Super-Foods and Supplements to Support Blood Sugar

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Cinnamon spice could help those with poorly controlled diabetes improve their blood sugar levels. A recent study found those who consumed 2 grams of cinnamon for 3 months had lower average blood sugars and lower blood pressure than those who did not take the cinnamon (Diabet Med, 2010; 27(10): 1159-67 ). Compounds found in cinnamon may help improve insulin sensitivity and boost glucose uptake by the body. Most studies use Cassia cinnamon. Sprinkle some on your oatmeal, cereal, or apple slices for a flavor boost and possibly for better blood sugar control.

 

Psyllium is a soluble fiber often used as a bulk forming laxative that has been shown to have a positive effect on blood glucose and cholesterol levels. When taken with a meal, psyllium helps slow down the absorption of carbohydrates. Typically 5 grams is taken with at least 8 ounces of water with a meal three times per day. A study published in the Journal of Ethnopharmacology (2005;102:202–7) found that those who took 10 grams of psyllium/day experienced significantly lower blood sugar levels, lower HbA1C, and improved cholesterol ratios. Psyllium can reduce the absorption of some medications, so talk with your physician or pharmacist for potential interactions.

 

Gymnema Sylvestre contains molecules structurally similar to glucose which actually block true glucose from attaching to sites on the taste buds. It is believed that this action helps to reduce sugar cravings. These glucose-impersonating molecules also attach to sites in the intestines, resulting in a reduced amount of real glucose absorption and lower blood sugar levels.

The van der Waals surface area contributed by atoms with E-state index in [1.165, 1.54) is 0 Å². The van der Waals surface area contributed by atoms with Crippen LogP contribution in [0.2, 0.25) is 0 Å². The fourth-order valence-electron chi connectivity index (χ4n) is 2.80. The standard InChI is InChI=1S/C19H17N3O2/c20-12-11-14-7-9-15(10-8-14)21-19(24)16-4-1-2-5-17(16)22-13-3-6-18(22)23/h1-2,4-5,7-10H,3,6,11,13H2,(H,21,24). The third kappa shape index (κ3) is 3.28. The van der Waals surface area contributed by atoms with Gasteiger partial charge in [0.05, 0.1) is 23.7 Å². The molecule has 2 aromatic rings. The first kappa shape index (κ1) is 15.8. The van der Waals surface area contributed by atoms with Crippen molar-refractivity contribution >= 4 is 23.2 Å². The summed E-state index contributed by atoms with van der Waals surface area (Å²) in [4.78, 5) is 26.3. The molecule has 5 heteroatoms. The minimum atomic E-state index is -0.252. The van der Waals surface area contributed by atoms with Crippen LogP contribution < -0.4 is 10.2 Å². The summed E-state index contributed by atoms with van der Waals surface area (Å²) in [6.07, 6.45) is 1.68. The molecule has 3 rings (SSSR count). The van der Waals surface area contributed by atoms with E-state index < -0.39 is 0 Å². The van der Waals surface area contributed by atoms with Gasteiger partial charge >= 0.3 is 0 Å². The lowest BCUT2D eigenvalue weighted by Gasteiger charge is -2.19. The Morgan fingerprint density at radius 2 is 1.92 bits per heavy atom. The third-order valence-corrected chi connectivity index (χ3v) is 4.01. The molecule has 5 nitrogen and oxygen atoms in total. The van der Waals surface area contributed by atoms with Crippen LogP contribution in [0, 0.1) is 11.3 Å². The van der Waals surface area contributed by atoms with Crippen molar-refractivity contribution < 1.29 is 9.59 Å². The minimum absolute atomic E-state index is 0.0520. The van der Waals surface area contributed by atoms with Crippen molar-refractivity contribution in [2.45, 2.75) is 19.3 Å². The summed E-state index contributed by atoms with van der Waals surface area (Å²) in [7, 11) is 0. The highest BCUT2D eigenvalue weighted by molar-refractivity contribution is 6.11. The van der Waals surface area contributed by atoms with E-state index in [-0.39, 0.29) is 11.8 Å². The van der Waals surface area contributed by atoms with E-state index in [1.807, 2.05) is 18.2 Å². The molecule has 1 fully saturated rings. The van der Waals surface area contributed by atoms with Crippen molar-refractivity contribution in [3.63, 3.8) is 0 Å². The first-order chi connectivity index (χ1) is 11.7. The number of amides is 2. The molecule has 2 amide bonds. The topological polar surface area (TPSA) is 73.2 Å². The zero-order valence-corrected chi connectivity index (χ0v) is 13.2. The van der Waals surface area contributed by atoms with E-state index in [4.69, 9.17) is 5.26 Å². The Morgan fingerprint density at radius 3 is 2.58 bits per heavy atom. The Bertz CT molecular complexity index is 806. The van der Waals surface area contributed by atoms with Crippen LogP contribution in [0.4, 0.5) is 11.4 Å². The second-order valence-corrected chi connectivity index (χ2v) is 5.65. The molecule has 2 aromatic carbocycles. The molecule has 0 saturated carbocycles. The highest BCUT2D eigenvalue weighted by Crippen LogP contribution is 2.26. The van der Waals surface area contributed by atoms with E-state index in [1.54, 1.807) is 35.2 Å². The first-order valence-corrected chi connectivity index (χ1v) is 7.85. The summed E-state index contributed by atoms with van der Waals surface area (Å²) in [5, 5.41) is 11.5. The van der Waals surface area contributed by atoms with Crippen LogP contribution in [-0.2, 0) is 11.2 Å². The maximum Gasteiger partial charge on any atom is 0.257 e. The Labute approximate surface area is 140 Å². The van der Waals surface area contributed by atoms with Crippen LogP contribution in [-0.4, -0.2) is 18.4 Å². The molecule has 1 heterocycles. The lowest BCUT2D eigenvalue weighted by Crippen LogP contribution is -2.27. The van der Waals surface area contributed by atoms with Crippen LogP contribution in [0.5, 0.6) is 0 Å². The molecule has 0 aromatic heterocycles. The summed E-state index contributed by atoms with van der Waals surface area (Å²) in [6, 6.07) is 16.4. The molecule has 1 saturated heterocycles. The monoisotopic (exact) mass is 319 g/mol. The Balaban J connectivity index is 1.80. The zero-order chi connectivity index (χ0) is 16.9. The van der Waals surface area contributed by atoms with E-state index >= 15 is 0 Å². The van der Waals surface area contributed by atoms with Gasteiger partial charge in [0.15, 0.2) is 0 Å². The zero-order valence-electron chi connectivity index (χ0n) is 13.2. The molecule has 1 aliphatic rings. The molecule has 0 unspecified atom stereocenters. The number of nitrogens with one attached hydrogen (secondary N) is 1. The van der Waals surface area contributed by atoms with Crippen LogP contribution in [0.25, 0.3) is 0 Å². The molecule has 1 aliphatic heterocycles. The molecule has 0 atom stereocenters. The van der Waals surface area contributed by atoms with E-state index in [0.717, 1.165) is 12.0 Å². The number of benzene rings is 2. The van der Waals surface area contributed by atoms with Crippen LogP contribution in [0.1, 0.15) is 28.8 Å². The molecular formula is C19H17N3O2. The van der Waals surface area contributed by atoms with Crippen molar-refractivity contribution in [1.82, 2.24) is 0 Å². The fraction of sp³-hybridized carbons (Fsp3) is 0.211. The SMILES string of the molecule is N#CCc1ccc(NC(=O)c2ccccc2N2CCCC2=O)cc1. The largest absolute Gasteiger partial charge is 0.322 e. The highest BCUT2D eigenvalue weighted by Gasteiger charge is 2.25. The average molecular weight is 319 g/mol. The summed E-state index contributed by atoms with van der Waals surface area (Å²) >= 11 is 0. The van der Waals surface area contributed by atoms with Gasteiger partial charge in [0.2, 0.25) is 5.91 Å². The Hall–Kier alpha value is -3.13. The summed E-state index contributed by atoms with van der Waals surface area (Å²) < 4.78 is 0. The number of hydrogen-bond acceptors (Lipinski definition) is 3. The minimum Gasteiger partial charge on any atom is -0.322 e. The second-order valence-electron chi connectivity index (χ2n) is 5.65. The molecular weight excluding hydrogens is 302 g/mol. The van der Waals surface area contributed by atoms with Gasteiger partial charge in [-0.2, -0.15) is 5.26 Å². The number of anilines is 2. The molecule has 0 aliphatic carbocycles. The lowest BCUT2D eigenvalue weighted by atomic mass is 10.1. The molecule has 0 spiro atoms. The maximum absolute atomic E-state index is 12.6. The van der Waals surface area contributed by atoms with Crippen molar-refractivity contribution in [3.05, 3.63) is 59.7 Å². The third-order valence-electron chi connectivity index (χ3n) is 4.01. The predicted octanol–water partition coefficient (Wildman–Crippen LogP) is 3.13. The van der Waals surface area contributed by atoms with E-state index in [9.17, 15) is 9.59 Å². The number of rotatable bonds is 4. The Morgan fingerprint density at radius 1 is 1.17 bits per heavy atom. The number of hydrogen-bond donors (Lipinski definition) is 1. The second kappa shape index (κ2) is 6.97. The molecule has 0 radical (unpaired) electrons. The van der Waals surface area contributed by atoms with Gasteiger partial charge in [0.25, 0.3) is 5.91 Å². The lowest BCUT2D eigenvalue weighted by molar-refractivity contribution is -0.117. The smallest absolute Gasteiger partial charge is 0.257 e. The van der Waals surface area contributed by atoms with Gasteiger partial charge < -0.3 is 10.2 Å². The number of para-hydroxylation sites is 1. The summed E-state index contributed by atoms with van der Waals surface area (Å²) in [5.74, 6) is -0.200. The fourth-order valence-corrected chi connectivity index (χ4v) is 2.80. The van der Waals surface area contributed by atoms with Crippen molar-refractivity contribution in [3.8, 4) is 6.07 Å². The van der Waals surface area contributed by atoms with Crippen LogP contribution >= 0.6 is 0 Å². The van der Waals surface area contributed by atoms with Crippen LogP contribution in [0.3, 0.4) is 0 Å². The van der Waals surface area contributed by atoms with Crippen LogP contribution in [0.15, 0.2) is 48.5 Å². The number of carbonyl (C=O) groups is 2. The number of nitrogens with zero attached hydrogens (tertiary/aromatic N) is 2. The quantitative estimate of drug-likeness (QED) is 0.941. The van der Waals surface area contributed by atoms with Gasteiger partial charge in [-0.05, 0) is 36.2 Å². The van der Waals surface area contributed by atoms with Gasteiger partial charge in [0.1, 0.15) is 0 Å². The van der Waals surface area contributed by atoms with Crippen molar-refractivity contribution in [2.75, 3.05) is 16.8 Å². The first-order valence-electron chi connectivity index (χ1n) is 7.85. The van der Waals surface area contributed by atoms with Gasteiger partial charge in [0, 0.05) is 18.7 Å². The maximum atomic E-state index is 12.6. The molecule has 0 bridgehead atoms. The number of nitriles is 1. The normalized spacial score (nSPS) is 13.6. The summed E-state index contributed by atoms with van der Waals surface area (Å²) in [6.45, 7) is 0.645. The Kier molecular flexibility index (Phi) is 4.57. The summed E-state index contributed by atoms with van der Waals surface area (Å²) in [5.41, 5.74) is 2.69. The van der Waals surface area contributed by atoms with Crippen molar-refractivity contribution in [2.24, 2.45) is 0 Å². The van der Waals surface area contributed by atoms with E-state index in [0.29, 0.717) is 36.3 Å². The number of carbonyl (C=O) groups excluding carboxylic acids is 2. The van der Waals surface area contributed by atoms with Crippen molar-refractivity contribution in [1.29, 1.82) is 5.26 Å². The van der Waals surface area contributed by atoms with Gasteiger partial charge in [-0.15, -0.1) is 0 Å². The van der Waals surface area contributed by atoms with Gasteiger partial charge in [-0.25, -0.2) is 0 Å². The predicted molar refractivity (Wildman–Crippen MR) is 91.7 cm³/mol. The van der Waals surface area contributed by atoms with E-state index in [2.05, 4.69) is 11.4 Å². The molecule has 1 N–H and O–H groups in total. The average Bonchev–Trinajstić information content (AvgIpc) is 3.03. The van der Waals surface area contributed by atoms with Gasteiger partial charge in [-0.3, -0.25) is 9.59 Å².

Fenugreek is a seed that has a long history of use in cooking as a spice. It has a maple-syrup like flavor and has historically been used for diabetes, to induce childbirth, and as an appetite stimulant. A few small studies have found it can help lower blood glucose levels.

 

Some studies have found that chromium picolinate can decrease fasting blood glucose and insulin levels in people with type 2 diabetes. Chromium is an essential trace element required by the body and it is involved in blood sugar metabolism. Chromium supplements seem to be of most benefit to those with already low levels of chromium. Diets heavy in refined carbohydrates and junk foods are more likely to be lacking in chromium. It will not improve blood sugar levels in those who already have adequate chromium intake. Most studies have used 150-600 mcg/day of chromium. The FDA and the Institute of Medicine suggest doses up to 200 mcg/day for up to 6 months are safe. Broccoli, grape juice, whole grains, potatoes, garlic, beef, turkey and basil are some sources of dietary chromium.

 

Many with prediabetes and type 2 diabetes are deficient in magnesium. Elevated blood sugar levels increase the loss of magnesium and low levels of magnesium increase the risk of insulin resistance. The RDA for magnesium for men over age 31 is 420 mg and 320 mg for women over age 31. Good food sources of magnesium include fish, nuts, seeds, legumes, whole grains, and leafy green vegetables. One ounce of almonds (23 whole) provides 80mg of magnesium, one ounce of pumpkin seeds provides around 150 mg of magnesium, and one ounce of bran cereal provides around 100 mg of magnesium.

 

If diabetics are on certain oral medications or insulin they will need to pay close attention to their blood glucose levels when adding herbs, supplements, or foods that can further reduce blood sugar. They could experience low blood sugar levels.

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